EU legislation

Third Package

One of the most important pieces of EU legislation on European gas and electricity markets is referred to as the Third Package. It consists of three Regulations and two Directives and came into force on 3 September 2009.

One of the key aims of the Third Package was to further liberalise European energy markets.

The Third Package designated the Gas and Electricity Markets Authority (GEMA),  as the National Regulatory Authority (NRA) responsible for regulating Britain’s energy market.

NRAs are required to have regulatory independence and act independently of any market interests. They should not seek or take instructions from any organisation, whether a government or other public or private entity, when carrying out the regulatory tasks.

The NRAs across Europe cooperate through the Agency for Cooperation of Energy Regulators (ACER), which was established under the Third Package to assist NRAs perform their duties at EU level.

One of the core provisions of the Third Package is ensuring that Transmission System Operators (TSOs) are unbundled (or independent) from generation, production and supply interests and are required to be certified as being so.

The Third Package envisages that this unbundling will be effective in removing any conflicts of interests between producers, suppliers and transmission system operations. This will create incentives for necessary investment and guarantee access to new market entrants under a transparent and effective regulatory regieme.

We are responsible for certifying TSOs’ compliance with the Third Package unbundling requirements.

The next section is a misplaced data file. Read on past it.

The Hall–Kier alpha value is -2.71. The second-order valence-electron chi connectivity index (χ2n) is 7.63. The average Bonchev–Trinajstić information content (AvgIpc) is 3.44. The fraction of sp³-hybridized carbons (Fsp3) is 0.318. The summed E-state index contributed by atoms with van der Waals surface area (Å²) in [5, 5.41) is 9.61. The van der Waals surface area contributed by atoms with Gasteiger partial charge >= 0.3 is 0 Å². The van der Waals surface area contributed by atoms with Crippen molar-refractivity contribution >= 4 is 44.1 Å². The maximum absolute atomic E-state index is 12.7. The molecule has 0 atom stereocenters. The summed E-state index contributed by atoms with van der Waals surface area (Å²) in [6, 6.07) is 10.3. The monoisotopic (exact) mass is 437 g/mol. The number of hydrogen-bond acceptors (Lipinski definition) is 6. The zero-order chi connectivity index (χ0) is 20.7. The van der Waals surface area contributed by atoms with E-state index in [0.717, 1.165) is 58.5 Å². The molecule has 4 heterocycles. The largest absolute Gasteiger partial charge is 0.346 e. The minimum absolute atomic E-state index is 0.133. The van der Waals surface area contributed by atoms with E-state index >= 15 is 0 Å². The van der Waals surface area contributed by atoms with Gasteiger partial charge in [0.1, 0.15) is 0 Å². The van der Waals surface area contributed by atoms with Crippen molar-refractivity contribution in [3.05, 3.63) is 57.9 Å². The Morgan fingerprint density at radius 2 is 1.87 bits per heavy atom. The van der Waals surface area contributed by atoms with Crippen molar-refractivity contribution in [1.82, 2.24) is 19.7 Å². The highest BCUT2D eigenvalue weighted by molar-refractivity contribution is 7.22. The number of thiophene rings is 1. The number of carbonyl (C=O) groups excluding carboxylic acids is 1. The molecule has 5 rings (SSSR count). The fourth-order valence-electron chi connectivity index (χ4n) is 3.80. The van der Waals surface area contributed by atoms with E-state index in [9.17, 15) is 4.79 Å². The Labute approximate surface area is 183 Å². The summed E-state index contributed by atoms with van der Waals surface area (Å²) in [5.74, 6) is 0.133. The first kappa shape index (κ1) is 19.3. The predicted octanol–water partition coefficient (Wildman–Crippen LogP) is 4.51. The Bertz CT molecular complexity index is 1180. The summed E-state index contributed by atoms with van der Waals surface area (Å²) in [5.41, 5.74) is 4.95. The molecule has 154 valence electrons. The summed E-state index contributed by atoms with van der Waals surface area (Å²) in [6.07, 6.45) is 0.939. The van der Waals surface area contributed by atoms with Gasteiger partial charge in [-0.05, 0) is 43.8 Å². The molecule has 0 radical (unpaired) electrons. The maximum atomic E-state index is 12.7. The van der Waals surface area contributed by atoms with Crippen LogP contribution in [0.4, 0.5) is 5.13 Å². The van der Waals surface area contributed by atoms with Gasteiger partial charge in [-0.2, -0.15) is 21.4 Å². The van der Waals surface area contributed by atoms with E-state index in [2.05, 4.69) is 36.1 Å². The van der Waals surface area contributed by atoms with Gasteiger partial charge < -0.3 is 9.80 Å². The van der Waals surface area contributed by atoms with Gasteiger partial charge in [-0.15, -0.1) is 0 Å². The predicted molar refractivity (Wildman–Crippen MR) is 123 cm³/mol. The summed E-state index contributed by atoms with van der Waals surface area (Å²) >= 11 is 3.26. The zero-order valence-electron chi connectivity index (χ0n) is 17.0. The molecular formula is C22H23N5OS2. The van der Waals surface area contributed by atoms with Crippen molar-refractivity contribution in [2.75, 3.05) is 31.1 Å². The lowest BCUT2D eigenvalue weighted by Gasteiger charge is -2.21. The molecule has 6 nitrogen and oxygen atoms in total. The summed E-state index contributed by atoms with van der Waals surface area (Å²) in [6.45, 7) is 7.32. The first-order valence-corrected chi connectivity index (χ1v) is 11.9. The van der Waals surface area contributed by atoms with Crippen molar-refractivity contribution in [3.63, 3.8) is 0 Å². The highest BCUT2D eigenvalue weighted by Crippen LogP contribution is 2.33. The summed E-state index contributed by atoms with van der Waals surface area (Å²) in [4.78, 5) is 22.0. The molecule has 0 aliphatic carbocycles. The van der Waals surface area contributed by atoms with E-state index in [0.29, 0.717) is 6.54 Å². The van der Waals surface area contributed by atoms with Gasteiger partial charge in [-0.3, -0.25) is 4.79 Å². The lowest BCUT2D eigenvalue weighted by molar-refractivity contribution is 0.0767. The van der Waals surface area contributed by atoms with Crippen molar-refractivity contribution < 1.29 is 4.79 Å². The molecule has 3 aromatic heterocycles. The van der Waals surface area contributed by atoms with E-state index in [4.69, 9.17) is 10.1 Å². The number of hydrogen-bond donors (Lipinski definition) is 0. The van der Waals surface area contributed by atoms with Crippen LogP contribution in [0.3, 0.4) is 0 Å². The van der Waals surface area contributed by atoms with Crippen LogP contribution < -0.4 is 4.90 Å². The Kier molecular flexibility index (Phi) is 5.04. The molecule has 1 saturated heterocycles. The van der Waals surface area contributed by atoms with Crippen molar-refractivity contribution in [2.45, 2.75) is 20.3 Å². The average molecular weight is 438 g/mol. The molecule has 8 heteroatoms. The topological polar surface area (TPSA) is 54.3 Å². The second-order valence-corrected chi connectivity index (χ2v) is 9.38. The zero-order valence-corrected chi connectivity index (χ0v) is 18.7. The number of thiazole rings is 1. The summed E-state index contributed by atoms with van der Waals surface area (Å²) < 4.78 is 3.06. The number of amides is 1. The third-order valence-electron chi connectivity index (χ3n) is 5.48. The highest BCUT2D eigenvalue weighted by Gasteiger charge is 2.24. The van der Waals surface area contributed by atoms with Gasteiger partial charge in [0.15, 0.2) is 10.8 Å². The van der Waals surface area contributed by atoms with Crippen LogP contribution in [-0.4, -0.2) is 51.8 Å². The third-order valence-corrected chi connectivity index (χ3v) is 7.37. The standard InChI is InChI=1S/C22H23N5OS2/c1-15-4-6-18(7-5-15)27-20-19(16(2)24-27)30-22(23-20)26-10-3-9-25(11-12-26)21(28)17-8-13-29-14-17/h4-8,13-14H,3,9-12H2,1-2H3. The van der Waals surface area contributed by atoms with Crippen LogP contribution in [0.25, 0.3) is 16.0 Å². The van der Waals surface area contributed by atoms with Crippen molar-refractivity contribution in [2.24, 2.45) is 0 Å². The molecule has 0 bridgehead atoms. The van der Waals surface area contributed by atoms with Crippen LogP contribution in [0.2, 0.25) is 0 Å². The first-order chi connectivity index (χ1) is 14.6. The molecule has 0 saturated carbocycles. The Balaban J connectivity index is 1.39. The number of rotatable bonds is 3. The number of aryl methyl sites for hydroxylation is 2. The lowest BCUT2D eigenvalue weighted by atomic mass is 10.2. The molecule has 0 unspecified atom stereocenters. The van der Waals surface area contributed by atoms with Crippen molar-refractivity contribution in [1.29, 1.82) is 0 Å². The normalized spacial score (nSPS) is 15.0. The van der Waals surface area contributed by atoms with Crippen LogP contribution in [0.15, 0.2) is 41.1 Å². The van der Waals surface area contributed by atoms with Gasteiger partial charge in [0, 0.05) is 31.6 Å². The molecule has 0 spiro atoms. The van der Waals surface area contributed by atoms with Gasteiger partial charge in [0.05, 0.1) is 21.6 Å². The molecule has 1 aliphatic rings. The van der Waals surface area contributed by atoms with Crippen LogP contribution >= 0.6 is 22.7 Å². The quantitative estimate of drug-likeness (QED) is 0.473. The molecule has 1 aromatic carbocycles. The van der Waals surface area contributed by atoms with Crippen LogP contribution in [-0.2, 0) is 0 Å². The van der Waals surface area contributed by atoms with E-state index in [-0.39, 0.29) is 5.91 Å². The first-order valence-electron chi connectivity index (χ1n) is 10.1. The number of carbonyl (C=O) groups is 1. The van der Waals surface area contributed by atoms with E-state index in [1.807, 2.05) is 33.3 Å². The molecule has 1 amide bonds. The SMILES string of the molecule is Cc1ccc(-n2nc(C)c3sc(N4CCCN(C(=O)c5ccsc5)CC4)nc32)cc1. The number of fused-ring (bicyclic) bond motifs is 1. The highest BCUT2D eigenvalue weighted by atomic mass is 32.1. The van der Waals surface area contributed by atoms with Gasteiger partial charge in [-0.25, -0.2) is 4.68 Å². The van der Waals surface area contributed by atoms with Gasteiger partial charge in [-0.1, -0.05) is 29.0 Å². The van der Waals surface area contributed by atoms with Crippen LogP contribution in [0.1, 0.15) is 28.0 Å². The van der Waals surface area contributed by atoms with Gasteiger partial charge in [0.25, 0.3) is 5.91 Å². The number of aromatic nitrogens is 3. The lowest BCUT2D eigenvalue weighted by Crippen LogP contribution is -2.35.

Cooperation between TSOs was also established through the European Network of Transmission System Operators for Gas (ENTSO-G). An equivalent body was also created for electricity, (ENTSO-E).

In addition, the Third Package encourages long-term investment by requiring ENTSO-G (and ENTSO-E for electricity) to publish non-binding Ten-year Network Development Plans (TYNDPs) every two years.

The UK contributes to this process through supporting the European TYNDP programme of work.

Central to our work, and a core element of the Third Package, is the requirement to ensure consumers are protected. The Third Package sets out obligations on suppliers relating to:

  • customer bills
  • the contents of supply contracts
  • the length of time for which supply data must be retained
  • the length of time it should take a consumer to switch their supplier (no more than three weeks).

Energy Infrastructure Package

The European Commission published its proposal for a Regulation on guidelines for Energy Infrastructure in Europe on 19 October 2011. The Regulation, which largely came into force in July 2013, covers both the gas and electricity markets and aims to ensure that strategic energy networks and storage facilities are in place by 2020.

The Energy Infrastructure Package (EIP) came about in response to the Commission’s 2nd Strategic Energy Review published in November 2008. The review identified a need to enhance the existing Trans-European Energy Networks (TEN-E), highlighting that there was insufficient investment, lack of European coordination, no inclusion of innovative technological projects and lengthy procedures.

Under the EIP, projects of common European interest will be selected by European Member States and the European Commission to fulfil particularly important gaps in European energy infrastructure.

European Framework Guidelines and Network Codes

The Third Package created a regulatory framework to support a single, European Energy Market by developing European-wide Network Codes.

The Network Codes will form a legally binding set of common technical and commercial rules and obligations that govern access to and use of the European energy networks. On gas, network codes have been and will be developed on Capacity Allocation Mechanisms, Gas Balancing, Transmission Tariff Structures and Interoperability.